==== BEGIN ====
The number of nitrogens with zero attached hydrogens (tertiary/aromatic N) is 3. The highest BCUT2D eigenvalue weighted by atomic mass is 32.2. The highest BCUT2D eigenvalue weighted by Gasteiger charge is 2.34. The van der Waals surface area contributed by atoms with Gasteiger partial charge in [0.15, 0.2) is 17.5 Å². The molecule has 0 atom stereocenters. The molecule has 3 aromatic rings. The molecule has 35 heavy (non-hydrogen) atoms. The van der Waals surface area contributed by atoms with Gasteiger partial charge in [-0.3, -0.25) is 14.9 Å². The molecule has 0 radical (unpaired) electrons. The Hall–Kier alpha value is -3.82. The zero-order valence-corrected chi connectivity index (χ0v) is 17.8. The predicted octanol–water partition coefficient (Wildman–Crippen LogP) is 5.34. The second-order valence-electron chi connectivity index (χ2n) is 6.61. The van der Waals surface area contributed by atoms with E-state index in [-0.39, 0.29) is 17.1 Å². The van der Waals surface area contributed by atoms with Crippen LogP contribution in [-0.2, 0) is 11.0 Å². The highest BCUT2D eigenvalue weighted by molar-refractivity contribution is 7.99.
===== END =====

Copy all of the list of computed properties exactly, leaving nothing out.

The number of nitrogens with zero attached hydrogens (tertiary/aromatic N) is 3. The highest BCUT2D eigenvalue weighted by atomic mass is 32.2. The highest BCUT2D eigenvalue weighted by Gasteiger charge is 2.34. The van der Waals surface area contributed by atoms with Gasteiger partial charge in [0.15, 0.2) is 17.5 Å². The molecule has 0 atom stereocenters. The molecule has 3 aromatic rings. The molecule has 35 heavy (non-hydrogen) atoms. The van der Waals surface area contributed by atoms with Gasteiger partial charge in [-0.3, -0.25) is 14.9 Å². The molecule has 0 radical (unpaired) electrons. The Hall–Kier alpha value is -3.82. The zero-order valence-corrected chi connectivity index (χ0v) is 17.8. The predicted octanol–water partition coefficient (Wildman–Crippen LogP) is 5.34. The second-order valence-electron chi connectivity index (χ2n) is 6.61. The van der Waals surface area contributed by atoms with E-state index in [-0.39, 0.29) is 17.1 Å². The van der Waals surface area contributed by atoms with Crippen LogP contribution in [-0.2, 0) is 11.0 Å². The highest BCUT2D eigenvalue weighted by molar-refractivity contribution is 7.99.